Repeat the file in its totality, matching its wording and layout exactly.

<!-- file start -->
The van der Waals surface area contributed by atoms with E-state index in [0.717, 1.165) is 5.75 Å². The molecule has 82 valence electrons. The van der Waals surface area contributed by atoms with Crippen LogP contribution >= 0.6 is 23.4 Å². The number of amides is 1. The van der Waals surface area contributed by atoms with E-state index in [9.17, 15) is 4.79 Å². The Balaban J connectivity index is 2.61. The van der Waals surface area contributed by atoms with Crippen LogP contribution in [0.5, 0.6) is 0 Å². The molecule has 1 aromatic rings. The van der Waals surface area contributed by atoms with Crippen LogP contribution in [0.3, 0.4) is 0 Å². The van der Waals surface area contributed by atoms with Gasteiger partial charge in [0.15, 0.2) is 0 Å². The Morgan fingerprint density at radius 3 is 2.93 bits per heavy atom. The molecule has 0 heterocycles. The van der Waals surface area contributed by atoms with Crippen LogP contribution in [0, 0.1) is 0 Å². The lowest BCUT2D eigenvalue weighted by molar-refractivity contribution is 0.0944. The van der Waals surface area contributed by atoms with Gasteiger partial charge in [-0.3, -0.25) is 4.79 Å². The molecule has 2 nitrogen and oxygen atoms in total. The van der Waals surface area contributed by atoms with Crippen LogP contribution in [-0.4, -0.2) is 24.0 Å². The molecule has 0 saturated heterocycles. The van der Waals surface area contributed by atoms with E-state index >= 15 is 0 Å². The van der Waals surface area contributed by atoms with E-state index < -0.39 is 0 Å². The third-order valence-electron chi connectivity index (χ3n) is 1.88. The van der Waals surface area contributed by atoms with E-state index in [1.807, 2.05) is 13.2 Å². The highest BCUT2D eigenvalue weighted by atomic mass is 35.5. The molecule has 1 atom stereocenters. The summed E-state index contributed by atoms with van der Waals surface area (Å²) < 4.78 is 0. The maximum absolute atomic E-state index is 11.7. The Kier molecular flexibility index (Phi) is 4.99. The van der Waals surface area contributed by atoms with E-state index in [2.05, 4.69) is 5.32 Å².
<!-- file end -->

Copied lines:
The van der Waals surface area contributed by atoms with E-state index in [0.717, 1.165) is 5.75 Å². The molecule has 82 valence electrons. The van der Waals surface area contributed by atoms with Crippen LogP contribution >= 0.6 is 23.4 Å². The number of amides is 1. The van der Waals surface area contributed by atoms with E-state index in [9.17, 15) is 4.79 Å². The Balaban J connectivity index is 2.61. The van der Waals surface area contributed by atoms with Crippen LogP contribution in [0.5, 0.6) is 0 Å². The molecule has 1 aromatic rings. The van der Waals surface area contributed by atoms with Crippen LogP contribution in [0.3, 0.4) is 0 Å². The van der Waals surface area contributed by atoms with Gasteiger partial charge in [0.15, 0.2) is 0 Å². The Morgan fingerprint density at radius 3 is 2.93 bits per heavy atom. The molecule has 0 heterocycles. The van der Waals surface area contributed by atoms with Crippen LogP contribution in [0, 0.1) is 0 Å². The lowest BCUT2D eigenvalue weighted by molar-refractivity contribution is 0.0944. The van der Waals surface area contributed by atoms with Gasteiger partial charge in [-0.3, -0.25) is 4.79 Å². The molecule has 2 nitrogen and oxygen atoms in total. The van der Waals surface area contributed by atoms with Crippen LogP contribution in [-0.4, -0.2) is 24.0 Å². The molecule has 0 saturated heterocycles. The van der Waals surface area contributed by atoms with E-state index >= 15 is 0 Å². The van der Waals surface area contributed by atoms with E-state index < -0.39 is 0 Å². The third-order valence-electron chi connectivity index (χ3n) is 1.88. The van der Waals surface area contributed by atoms with E-state index in [1.807, 2.05) is 13.2 Å². The highest BCUT2D eigenvalue weighted by atomic mass is 35.5. The molecule has 1 atom stereocenters. The summed E-state index contributed by atoms with van der Waals surface area (Å²) < 4.78 is 0. The maximum absolute atomic E-state index is 11.7. The Kier molecular flexibility index (Phi) is 4.99. The van der Waals surface area contributed by atoms with E-state index in [2.05, 4.69) is 5.32 Å².